While today we might address the damage of such a perception with therapy or a larger social campaign, Franklyn treated the symptoms of those individual women who could afford it breast by breast. He even touted the reversibility of the procedure should tastes change.
No procedure then existed that could enlarge the breasts, so he invented one. Using foamed plastic he had pilfered from the seat cushions of a WWII German fighter plane he had seen in an exhibition, he developed an implant he dubbed “Surgifoam.”
After implantation of foam from the German plane, the striptease queen became known as “Chesty” and, if Franklyn is to be believed, the confidence of added bounce in her blouse helped her to leave dancing, find a husband and live happily ever after.
Franklyn had (and continues to have) a dubious reputation in the medical community. This comes (surprisingly) less from his implantation of German aviation foam in a woman’s chest than from his habit of speaking directly to the public about his work. Franklyn put cosmetic surgery into the public’s imagination.
He was more likely to be seen pushing his procedures in the pages of the Weekly World News alongside UFO abduction stories than in a professional medical journal. He was deemed reckless and unscientific.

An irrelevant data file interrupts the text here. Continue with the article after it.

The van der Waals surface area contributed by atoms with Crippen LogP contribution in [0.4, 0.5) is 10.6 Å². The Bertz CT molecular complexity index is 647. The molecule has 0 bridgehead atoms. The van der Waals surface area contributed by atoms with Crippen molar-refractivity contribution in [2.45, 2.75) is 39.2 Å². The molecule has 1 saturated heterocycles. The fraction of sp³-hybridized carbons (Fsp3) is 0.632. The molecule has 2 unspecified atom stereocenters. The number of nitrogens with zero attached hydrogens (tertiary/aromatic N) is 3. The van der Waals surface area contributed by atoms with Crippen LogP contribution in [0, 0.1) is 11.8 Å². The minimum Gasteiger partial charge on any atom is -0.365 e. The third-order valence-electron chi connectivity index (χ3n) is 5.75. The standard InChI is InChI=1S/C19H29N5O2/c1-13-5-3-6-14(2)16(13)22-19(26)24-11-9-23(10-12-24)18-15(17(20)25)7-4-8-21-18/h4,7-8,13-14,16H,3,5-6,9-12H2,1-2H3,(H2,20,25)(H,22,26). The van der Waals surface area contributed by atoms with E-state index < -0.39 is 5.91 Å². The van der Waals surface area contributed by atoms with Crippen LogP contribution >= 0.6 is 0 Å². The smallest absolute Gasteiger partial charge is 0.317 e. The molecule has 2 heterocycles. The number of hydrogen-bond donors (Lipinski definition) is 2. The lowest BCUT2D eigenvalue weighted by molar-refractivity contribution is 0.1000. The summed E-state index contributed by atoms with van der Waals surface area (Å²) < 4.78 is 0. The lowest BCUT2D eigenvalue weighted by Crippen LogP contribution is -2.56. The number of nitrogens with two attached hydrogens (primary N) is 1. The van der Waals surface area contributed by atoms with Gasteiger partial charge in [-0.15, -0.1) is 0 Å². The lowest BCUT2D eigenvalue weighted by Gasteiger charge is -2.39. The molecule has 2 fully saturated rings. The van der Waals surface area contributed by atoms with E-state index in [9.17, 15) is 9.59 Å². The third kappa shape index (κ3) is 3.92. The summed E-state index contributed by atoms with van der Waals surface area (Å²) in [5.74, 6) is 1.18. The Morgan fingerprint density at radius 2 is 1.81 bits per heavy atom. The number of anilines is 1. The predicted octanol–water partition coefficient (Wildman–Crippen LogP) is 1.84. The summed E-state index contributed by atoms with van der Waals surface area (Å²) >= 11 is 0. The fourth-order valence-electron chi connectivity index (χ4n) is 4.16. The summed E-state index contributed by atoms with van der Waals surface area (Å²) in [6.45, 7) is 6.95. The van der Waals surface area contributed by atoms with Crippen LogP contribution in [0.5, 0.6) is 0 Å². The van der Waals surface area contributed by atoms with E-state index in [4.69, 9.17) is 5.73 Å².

Despite this scorn, Franklyn was wildly successful, so much so that he could afford to construct a building for his practice on Sunset Boulevard. Not one to miss an opportunity to make an impression, the media savvy doctor proposed something big, hiring Brazilian architect Oscar Niemeyer.
His morning cigarillo in hand, Oscar sneaks a peek at the waitress’ backside as she walks away with the coffee pot. “French women are too skinny” he thinks to himself, his mind straying to visions of baroque proportions.
He is designing a 13-story office tower and beauty clinic for a Los Angeles surgeon and must work on the road. Looking out of the cafe window, he sees a bank of clouds roll across the sky. Where most might see a bird, a puppy or a zeppelin, Oscar has Rubenesque visions. Legs, hips, breasts and nipples explode every edge, aporous vaginas flow open and closed in the wind.